Bozeman, MT: Doring Press, 2020.
First printing. 14.25 x 21.5 inches (closed); 29 x 21.5 inches (open). Printed cloth over boards, in custom cloth-covered clamshell case. With twenty-four color photographs by Ian van Coller, three historic black-and-white images by Herbert Ponting, and an essay (“On the Event Horizon”) by William L. Fox.
All images pigment prints on Asuka paper, in a drum-leaf binding. Layout and printing by the photographer; book and binding design by John DeMerritt of San Francisco. Book bound in natural Japanese linen, clamshell case in Blue Dubletta fabric, both stamped in copper.
Edition of eight numbered and signed copies. New. Item #4519
The latest in Ian van Coller’s series of astonishing photographic books devoted to documenting disappearing glaciers and remaining natural wonders around the world, meditations on what we stand to lose, in the face of what humans are doing to the planet. This is the second book to come out of Ian’s fall 2019 residency in the National Science Foundation’s Antarctic Artists & Writers program, and is devoted to the site of one of the few architectural landmarks on the continent, the Scott Hut, also known as Winter Quarters. (Ian’s previous Antarctic book, Fracture, and his collaboration with printmakers Todd Anderson and Bruce Crownover, ROMO (Rocky Mountain National Park): The Last Glacier, can be seen on the Passages Bookshop site.)
The fifty by twenty-five foot hut, erected just over a century ago, was large enough to house the twenty-five members of Robert Falcon Scott’s second expedition to the Antarctic, as well as their gear and supplies, a messroom, labs with scientific equipment, and a darkroom for Hubert Ponting, the expedition photographer. Scott and a small company left the hut in January 1911, hoping to be the first to the South Pole, but discovered when they arrived that Roald Amundsen had beaten them there. They turned around, but didn’t make it back, perishing on the way. The hut was used again (and for the last time) by some of Ernest Shackleton’s stranded men in 1915–17.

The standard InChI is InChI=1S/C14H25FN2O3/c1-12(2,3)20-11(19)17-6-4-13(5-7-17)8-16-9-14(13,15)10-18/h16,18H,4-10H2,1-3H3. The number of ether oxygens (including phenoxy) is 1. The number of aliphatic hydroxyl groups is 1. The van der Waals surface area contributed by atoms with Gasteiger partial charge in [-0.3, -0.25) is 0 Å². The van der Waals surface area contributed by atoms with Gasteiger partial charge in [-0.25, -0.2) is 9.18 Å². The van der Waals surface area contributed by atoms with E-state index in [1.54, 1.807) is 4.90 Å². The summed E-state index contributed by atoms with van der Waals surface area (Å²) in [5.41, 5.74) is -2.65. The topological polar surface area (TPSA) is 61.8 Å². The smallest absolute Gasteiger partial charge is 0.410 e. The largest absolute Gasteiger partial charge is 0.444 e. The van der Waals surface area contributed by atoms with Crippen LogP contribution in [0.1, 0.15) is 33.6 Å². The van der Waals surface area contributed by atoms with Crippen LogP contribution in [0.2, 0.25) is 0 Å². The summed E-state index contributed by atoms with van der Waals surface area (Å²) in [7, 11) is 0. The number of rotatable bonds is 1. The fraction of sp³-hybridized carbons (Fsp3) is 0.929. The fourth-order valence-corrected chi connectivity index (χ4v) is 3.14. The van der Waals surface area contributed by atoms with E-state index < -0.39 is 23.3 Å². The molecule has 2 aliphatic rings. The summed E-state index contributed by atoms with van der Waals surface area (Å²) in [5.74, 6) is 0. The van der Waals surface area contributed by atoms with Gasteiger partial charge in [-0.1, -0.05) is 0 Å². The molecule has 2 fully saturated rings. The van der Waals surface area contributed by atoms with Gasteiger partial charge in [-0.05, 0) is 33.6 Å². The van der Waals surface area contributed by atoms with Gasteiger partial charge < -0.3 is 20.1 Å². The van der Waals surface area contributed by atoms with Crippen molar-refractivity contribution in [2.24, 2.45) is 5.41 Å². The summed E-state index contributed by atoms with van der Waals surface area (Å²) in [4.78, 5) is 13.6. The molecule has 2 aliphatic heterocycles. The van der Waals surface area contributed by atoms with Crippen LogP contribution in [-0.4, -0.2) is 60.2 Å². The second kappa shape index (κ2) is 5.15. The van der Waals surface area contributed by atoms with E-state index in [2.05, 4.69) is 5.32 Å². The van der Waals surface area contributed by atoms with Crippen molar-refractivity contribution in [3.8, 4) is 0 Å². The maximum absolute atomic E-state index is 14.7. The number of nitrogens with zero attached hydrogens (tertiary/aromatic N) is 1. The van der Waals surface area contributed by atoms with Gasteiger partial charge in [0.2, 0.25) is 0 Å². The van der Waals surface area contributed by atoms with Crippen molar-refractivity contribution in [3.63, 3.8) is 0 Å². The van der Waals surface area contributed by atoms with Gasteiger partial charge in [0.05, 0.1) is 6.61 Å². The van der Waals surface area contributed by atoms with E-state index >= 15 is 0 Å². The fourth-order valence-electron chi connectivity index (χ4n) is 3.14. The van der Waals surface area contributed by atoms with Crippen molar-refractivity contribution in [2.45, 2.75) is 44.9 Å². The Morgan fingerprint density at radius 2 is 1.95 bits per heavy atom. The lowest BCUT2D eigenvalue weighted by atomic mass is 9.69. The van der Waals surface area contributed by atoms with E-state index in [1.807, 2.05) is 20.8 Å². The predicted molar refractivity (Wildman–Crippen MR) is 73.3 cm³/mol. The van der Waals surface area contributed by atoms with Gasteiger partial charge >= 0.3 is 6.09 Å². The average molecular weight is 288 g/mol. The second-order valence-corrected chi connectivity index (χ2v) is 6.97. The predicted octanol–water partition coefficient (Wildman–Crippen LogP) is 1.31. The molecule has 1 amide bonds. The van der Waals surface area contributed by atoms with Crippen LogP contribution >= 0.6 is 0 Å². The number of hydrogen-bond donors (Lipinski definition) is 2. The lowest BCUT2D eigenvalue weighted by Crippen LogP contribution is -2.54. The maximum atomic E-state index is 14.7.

Ian’s large-format books change the relationship of the viewer to the image: rather than perceiving the book as an object, the viewer feels that they have entered an environment. Though the editions are very small, the books have happily found their way into many prominent institutional collections across the country (such as the Library of Congress, New York Public Library, Metropolitan Museum, Yale, Stanford, etc.), where they are seen by scores of students, scholars, and fellow artists.
From the essay by William Fox (author of numerous books about landscape and cognition, including Terra Antarctica):
In Ian Van Coller’s images of Cape Evans there is a rare balance among photographs of the hut’s interior, its site, and the surrounding landscape. That concatenation places the viewer on an edge, a horizon from more than a century ago where time simultaneously passes and stands still in the hut. You find yourself standing next to the explorers, a privilege only a very few artists will ever accord us in the Antarctic.